One final-year student said they believe the use of generative AI on assignments is “extremely prevalent” and that “most students are using AI to give them a start on an assignment or for help with a particular aspect at the very least. I know people who have used AI for an outline of an essay.”

Asked what UCD could do to mitigate the threat of AI to academic integrity, the student said, “I think examples of people being caught are mostly clear cut, and that those people have just ripped something off of a generator in its entirety. When it comes to using aspects of AI-generated content or using it for help then I don’t think there’s much that UCD can do.”

“Possibly a return to in-person exams, but that would be a step in the wrong direction. I do think AI can be embraced, and if rules are put in place surrounding its use then it could just become part of student life. It’s already potentially going to have a significant role in shaping other aspects of society.”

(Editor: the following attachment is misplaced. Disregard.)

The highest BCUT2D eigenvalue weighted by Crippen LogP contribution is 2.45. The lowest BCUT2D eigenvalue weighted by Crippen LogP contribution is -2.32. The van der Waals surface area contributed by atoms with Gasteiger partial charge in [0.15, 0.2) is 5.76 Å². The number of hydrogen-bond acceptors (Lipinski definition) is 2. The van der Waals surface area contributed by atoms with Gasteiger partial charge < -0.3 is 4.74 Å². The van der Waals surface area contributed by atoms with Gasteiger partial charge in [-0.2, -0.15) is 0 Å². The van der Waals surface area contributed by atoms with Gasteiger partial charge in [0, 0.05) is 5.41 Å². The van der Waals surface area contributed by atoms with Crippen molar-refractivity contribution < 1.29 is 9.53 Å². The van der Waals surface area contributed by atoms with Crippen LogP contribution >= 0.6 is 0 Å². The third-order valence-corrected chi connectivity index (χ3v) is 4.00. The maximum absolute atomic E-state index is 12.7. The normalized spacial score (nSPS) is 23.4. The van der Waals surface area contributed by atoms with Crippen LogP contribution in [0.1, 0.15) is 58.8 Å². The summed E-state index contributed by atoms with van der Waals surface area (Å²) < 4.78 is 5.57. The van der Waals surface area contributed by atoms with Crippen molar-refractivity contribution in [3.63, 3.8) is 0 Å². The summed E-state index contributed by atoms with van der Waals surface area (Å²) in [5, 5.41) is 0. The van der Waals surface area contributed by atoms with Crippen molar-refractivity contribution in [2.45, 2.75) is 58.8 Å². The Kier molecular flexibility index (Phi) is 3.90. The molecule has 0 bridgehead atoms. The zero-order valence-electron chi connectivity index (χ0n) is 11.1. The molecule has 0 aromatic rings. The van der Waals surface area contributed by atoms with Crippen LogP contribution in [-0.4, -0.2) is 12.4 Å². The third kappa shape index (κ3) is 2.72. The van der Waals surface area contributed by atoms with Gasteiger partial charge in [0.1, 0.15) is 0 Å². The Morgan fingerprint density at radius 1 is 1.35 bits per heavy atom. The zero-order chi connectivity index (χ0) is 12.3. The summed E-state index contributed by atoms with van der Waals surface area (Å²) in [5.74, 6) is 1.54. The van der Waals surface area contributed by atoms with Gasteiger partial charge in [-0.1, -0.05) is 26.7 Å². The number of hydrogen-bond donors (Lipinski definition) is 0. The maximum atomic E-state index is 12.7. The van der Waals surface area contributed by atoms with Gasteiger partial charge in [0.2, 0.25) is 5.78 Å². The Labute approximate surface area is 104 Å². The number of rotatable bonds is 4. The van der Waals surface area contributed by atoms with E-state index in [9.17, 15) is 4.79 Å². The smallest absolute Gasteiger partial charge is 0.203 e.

Another final-year student had a different approach; “Yeah, I do reckon it is prevalent in collegework – albeit, to varying degrees. While I’m sure some people use it to generate full responses (as I have seen done by friends/classmates), the answers are often honestly just not good. I do think on the whole we are seeing a rise in its use – be it to prompt ideas, provide counterpoints, proofread, etc., it is another tool in the student toolbox – is it any different using generative AI to proofread vs using spellcheck?”

Another student agreed that more presentations and in-person exams may be a possible solution but they asked “Why should students be punished for the lack of integrity from other students?” A different student explained that they had used AI for college work but “mostly just to help format my own ideas and to see what way I should approach the question. The ideas are all my own, I just prompt the AI to format it in bullet point form”.